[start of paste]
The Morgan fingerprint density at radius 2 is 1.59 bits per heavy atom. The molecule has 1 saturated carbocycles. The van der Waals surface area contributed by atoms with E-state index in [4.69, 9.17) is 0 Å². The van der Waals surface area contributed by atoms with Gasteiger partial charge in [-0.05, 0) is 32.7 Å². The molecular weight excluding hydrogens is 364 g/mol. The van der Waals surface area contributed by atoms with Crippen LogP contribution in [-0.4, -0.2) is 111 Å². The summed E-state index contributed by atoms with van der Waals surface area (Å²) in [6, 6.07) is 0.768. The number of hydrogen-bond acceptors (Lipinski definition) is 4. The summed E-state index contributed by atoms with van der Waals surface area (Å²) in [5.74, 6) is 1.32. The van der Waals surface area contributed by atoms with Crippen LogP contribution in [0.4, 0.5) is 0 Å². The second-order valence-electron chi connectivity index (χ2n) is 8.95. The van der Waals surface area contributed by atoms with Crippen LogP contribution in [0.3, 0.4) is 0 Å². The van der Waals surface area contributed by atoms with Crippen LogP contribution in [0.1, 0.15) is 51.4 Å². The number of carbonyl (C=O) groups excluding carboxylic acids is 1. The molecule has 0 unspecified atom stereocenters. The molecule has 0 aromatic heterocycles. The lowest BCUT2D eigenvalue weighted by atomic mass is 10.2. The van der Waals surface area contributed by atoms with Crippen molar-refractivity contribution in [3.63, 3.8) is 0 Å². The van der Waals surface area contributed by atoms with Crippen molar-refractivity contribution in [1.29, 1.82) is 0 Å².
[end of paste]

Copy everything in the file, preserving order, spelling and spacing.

The Morgan fingerprint density at radius 2 is 1.59 bits per heavy atom. The molecule has 1 saturated carbocycles. The van der Waals surface area contributed by atoms with E-state index in [4.69, 9.17) is 0 Å². The van der Waals surface area contributed by atoms with Gasteiger partial charge in [-0.05, 0) is 32.7 Å². The molecular weight excluding hydrogens is 364 g/mol. The van der Waals surface area contributed by atoms with Crippen LogP contribution in [-0.4, -0.2) is 111 Å². The summed E-state index contributed by atoms with van der Waals surface area (Å²) in [6, 6.07) is 0.768. The number of hydrogen-bond acceptors (Lipinski definition) is 4. The summed E-state index contributed by atoms with van der Waals surface area (Å²) in [5.74, 6) is 1.32. The van der Waals surface area contributed by atoms with Crippen LogP contribution in [0.4, 0.5) is 0 Å². The second-order valence-electron chi connectivity index (χ2n) is 8.95. The van der Waals surface area contributed by atoms with Crippen LogP contribution in [0.3, 0.4) is 0 Å². The van der Waals surface area contributed by atoms with Crippen LogP contribution in [0.1, 0.15) is 51.4 Å². The number of carbonyl (C=O) groups excluding carboxylic acids is 1. The molecule has 0 unspecified atom stereocenters. The molecule has 0 aromatic heterocycles. The lowest BCUT2D eigenvalue weighted by atomic mass is 10.2. The van der Waals surface area contributed by atoms with Crippen molar-refractivity contribution in [3.63, 3.8) is 0 Å². The van der Waals surface area contributed by atoms with Crippen molar-refractivity contribution in [1.29, 1.82) is 0 Å².